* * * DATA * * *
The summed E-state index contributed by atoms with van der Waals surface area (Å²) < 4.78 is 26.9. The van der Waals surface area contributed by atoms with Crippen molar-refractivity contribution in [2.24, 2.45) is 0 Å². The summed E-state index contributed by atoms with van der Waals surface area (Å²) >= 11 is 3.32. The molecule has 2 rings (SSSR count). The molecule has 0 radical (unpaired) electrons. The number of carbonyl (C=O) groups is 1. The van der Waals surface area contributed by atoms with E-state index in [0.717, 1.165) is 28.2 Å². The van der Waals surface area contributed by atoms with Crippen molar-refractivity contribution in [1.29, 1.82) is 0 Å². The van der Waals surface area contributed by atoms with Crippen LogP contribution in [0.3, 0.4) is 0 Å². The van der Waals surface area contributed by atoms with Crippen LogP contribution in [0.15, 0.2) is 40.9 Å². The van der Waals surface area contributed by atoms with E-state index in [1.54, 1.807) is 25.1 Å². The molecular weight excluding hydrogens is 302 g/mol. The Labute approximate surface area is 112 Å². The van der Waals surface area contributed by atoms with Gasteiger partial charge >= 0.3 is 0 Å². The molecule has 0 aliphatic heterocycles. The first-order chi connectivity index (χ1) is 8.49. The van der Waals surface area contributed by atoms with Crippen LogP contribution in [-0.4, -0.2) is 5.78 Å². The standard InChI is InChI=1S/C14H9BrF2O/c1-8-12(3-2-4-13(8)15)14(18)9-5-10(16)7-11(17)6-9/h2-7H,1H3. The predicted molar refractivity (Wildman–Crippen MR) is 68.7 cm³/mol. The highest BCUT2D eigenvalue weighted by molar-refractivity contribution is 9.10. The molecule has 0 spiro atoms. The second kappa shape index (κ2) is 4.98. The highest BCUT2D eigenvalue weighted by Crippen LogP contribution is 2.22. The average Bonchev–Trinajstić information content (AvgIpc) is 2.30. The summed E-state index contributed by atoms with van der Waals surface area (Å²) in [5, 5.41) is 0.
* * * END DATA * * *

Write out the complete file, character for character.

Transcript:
The summed E-state index contributed by atoms with van der Waals surface area (Å²) < 4.78 is 26.9. The van der Waals surface area contributed by atoms with Crippen molar-refractivity contribution in [2.24, 2.45) is 0 Å². The summed E-state index contributed by atoms with van der Waals surface area (Å²) >= 11 is 3.32. The molecule has 2 rings (SSSR count). The molecule has 0 radical (unpaired) electrons. The number of carbonyl (C=O) groups is 1. The van der Waals surface area contributed by atoms with E-state index in [0.717, 1.165) is 28.2 Å². The van der Waals surface area contributed by atoms with Crippen molar-refractivity contribution in [1.29, 1.82) is 0 Å². The van der Waals surface area contributed by atoms with Crippen LogP contribution in [0.3, 0.4) is 0 Å². The van der Waals surface area contributed by atoms with Crippen LogP contribution in [0.15, 0.2) is 40.9 Å². The van der Waals surface area contributed by atoms with E-state index in [1.54, 1.807) is 25.1 Å². The molecular weight excluding hydrogens is 302 g/mol. The Labute approximate surface area is 112 Å². The van der Waals surface area contributed by atoms with Gasteiger partial charge >= 0.3 is 0 Å². The molecule has 0 aliphatic heterocycles. The first-order chi connectivity index (χ1) is 8.49. The van der Waals surface area contributed by atoms with Crippen LogP contribution in [-0.4, -0.2) is 5.78 Å². The standard InChI is InChI=1S/C14H9BrF2O/c1-8-12(3-2-4-13(8)15)14(18)9-5-10(16)7-11(17)6-9/h2-7H,1H3. The predicted molar refractivity (Wildman–Crippen MR) is 68.7 cm³/mol. The highest BCUT2D eigenvalue weighted by molar-refractivity contribution is 9.10. The molecule has 0 spiro atoms. The second kappa shape index (κ2) is 4.98. The highest BCUT2D eigenvalue weighted by Crippen LogP contribution is 2.22. The average Bonchev–Trinajstić information content (AvgIpc) is 2.30. The summed E-state index contributed by atoms with van der Waals surface area (Å²) in [5, 5.41) is 0.